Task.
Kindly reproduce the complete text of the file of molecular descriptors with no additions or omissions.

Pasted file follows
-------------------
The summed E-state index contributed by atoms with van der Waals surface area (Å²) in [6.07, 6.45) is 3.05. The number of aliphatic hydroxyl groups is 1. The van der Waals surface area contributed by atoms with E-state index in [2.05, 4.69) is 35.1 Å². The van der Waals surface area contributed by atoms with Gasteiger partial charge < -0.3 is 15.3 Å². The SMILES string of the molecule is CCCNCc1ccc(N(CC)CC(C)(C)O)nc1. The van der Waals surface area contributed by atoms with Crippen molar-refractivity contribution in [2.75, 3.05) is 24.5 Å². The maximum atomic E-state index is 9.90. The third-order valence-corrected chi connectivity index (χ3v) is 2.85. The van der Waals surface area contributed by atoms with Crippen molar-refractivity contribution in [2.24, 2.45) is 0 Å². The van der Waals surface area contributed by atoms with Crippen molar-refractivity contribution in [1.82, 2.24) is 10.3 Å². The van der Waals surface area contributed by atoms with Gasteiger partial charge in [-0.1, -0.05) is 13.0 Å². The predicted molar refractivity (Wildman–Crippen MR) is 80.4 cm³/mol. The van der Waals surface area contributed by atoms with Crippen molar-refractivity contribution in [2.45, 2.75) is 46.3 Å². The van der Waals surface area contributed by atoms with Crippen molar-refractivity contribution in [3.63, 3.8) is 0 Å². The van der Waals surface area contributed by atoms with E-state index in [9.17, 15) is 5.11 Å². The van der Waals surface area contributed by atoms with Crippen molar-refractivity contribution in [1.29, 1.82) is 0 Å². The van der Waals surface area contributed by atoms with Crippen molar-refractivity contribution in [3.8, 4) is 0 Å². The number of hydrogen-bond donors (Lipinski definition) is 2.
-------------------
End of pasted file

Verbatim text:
The summed E-state index contributed by atoms with van der Waals surface area (Å²) in [6.07, 6.45) is 3.05. The number of aliphatic hydroxyl groups is 1. The van der Waals surface area contributed by atoms with E-state index in [2.05, 4.69) is 35.1 Å². The van der Waals surface area contributed by atoms with Gasteiger partial charge < -0.3 is 15.3 Å². The SMILES string of the molecule is CCCNCc1ccc(N(CC)CC(C)(C)O)nc1. The van der Waals surface area contributed by atoms with Crippen molar-refractivity contribution in [2.75, 3.05) is 24.5 Å². The maximum atomic E-state index is 9.90. The third-order valence-corrected chi connectivity index (χ3v) is 2.85. The van der Waals surface area contributed by atoms with Crippen molar-refractivity contribution in [2.24, 2.45) is 0 Å². The van der Waals surface area contributed by atoms with Crippen molar-refractivity contribution in [1.82, 2.24) is 10.3 Å². The van der Waals surface area contributed by atoms with Gasteiger partial charge in [-0.1, -0.05) is 13.0 Å². The predicted molar refractivity (Wildman–Crippen MR) is 80.4 cm³/mol. The van der Waals surface area contributed by atoms with Crippen molar-refractivity contribution in [2.45, 2.75) is 46.3 Å². The van der Waals surface area contributed by atoms with Crippen molar-refractivity contribution in [3.63, 3.8) is 0 Å². The van der Waals surface area contributed by atoms with E-state index in [9.17, 15) is 5.11 Å². The van der Waals surface area contributed by atoms with Crippen molar-refractivity contribution in [1.29, 1.82) is 0 Å². The van der Waals surface area contributed by atoms with Crippen molar-refractivity contribution in [3.8, 4) is 0 Å². The number of hydrogen-bond donors (Lipinski definition) is 2.